In this story, many of the students' observations are shared as they engage in the various investigations. To more fully address the performance expectation, it is suggested that Mr.Whisker's investigation stations be duplicated in the classroom and data collection be explicitly inserted to include measurement and graphs. Students could document the measurements in data tables and include graphical representations in science notebooks. Prompting students to compare and analyze data mathematically is also recommended.

Science and Engineering Practices

This resource appears to be designed to build towards this science and engineering practice, though the resource developer has not explicitly stated so.

Comments about Including the Science and Engineering Practice
The intent of the story is to encourage open-ended investigation of phenomena. To have the student's own wondering and questions drive their investigations. Throughout the text there are opportunities for the teacher to elicit student questions. The teacher would have crafted the questions for each section of the book ealier to use as scaffolds if necessary. On pages 12-13, at the start of each station the teacher might have an index card with questions such as: What can we learn about matter from water droplets? How do water droplets support Mr. Whiskers statement “Matter is stuff”? Its recommended teachers not read pages 12-13 to students until they have come up with to the understanding that water is matter and matter takes up space. Include a question such as “How many water droplets fit on a penny? in a bottle cap? Students would count and graph the quantities and compare the data with data from other students. Students could explore water displacement and practice their measurement skills through the section called “Water Tubs” by measuring the amount of water that has been displaced by different objects. The students could then be engaged in a class discussion where the focusing question might be " What patterns did you notice about the water displacement by similar objects?"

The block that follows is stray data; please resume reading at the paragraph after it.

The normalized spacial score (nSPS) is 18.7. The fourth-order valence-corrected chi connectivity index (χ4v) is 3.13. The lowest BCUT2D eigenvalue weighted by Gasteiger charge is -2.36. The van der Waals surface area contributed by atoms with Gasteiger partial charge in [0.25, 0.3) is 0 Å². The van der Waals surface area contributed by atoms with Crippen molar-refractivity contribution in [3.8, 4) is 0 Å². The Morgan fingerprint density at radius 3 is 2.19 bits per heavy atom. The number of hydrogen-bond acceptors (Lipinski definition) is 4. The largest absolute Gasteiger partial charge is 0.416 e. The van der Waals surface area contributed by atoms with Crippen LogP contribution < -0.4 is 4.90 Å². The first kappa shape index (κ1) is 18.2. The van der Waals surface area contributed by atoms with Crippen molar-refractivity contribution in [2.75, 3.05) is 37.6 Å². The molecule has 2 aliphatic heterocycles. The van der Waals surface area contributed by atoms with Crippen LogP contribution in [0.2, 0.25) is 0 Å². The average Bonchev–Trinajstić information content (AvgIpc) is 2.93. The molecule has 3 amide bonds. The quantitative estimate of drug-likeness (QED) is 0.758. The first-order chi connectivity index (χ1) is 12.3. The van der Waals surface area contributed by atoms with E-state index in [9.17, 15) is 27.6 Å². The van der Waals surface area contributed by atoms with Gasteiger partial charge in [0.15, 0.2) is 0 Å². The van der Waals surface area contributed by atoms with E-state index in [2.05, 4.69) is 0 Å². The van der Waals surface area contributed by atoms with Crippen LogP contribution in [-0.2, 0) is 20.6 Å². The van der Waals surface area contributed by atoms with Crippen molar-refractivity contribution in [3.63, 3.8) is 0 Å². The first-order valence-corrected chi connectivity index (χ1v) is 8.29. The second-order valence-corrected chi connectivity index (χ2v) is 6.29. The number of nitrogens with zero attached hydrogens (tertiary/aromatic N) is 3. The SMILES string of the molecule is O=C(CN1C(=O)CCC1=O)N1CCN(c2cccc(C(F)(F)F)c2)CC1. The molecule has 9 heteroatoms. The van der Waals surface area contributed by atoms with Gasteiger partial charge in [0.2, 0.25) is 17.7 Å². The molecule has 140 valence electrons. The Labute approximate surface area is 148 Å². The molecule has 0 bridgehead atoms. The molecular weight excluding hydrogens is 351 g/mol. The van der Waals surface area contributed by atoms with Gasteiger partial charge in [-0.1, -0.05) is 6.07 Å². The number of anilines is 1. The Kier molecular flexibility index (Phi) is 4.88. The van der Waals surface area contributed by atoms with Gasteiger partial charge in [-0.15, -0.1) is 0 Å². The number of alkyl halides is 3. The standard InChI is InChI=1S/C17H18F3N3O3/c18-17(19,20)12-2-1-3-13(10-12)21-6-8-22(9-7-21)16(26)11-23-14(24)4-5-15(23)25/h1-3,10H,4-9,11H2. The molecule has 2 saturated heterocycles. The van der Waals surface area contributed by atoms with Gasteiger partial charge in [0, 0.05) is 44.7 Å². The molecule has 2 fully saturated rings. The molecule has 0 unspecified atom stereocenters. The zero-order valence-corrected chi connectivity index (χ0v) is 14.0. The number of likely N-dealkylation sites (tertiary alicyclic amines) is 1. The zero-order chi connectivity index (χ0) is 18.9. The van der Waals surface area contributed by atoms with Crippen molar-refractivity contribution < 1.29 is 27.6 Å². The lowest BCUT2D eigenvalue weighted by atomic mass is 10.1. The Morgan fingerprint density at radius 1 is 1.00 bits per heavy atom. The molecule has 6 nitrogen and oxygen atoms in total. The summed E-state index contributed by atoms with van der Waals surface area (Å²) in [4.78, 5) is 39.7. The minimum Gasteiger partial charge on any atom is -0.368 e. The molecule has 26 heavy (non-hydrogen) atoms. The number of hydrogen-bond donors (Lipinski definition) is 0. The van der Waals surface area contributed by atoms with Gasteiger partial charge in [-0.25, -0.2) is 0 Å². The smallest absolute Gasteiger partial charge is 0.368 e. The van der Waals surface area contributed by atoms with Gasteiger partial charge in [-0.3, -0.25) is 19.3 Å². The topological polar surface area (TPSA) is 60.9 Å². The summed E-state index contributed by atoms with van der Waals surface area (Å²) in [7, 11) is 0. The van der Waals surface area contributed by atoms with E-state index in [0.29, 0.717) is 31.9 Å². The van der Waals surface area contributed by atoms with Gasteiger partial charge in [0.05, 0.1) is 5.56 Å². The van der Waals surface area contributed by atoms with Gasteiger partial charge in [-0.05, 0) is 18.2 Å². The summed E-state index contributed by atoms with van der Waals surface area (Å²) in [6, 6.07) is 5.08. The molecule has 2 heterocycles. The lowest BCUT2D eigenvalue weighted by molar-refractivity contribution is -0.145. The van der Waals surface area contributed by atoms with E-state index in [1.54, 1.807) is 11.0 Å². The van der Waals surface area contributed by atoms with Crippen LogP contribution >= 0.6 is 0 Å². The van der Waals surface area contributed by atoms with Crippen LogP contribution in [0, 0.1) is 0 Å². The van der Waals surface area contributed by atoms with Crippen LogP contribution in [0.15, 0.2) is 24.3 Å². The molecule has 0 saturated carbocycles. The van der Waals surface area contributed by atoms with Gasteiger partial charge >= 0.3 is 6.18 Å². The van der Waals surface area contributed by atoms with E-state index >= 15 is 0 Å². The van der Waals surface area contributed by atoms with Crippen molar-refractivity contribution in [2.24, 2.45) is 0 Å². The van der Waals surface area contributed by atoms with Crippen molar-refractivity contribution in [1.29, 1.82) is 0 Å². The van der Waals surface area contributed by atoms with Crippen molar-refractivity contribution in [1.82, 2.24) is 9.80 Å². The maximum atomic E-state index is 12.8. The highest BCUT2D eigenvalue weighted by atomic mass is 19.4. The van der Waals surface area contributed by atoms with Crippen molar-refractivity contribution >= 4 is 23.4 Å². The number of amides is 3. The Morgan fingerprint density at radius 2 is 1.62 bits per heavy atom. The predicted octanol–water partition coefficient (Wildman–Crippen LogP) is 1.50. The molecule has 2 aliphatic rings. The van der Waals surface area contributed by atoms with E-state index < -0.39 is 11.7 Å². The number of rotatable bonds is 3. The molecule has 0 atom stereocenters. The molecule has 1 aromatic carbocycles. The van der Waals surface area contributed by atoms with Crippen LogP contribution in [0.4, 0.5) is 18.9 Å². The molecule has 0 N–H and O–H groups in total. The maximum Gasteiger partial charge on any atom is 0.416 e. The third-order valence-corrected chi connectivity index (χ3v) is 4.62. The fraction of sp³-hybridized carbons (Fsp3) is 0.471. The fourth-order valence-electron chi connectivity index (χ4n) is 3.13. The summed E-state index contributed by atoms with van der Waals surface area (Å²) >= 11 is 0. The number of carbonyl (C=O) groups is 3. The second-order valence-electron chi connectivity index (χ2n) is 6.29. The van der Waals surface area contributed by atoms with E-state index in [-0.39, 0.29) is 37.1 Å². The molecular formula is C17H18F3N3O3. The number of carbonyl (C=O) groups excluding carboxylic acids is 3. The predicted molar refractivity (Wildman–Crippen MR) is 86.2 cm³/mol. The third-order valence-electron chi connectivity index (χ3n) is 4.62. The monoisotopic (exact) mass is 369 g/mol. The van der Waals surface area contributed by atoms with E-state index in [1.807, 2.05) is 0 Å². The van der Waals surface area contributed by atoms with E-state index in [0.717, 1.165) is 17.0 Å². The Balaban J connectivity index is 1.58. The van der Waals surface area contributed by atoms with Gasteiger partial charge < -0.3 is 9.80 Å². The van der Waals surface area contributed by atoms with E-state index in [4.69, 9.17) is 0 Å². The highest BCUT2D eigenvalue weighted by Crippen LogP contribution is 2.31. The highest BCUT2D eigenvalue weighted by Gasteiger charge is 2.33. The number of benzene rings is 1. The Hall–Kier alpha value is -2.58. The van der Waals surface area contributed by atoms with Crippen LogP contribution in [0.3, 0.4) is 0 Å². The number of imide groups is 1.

Disciplinary Core Ideas

This resource appears to be designed to build towards this disciplinary core idea, though the resource developer has not explicitly stated so.

Comments about Including the Disciplinary Core Idea
Through the investigation presented on pages 30-31, consider setting up stations with materials and a card with the question: What can we learn about matter from these materials? Density is beyond the grade 5 assessment boundary, but students might focus on the “weight” or "heft" of rocks and other objects instead.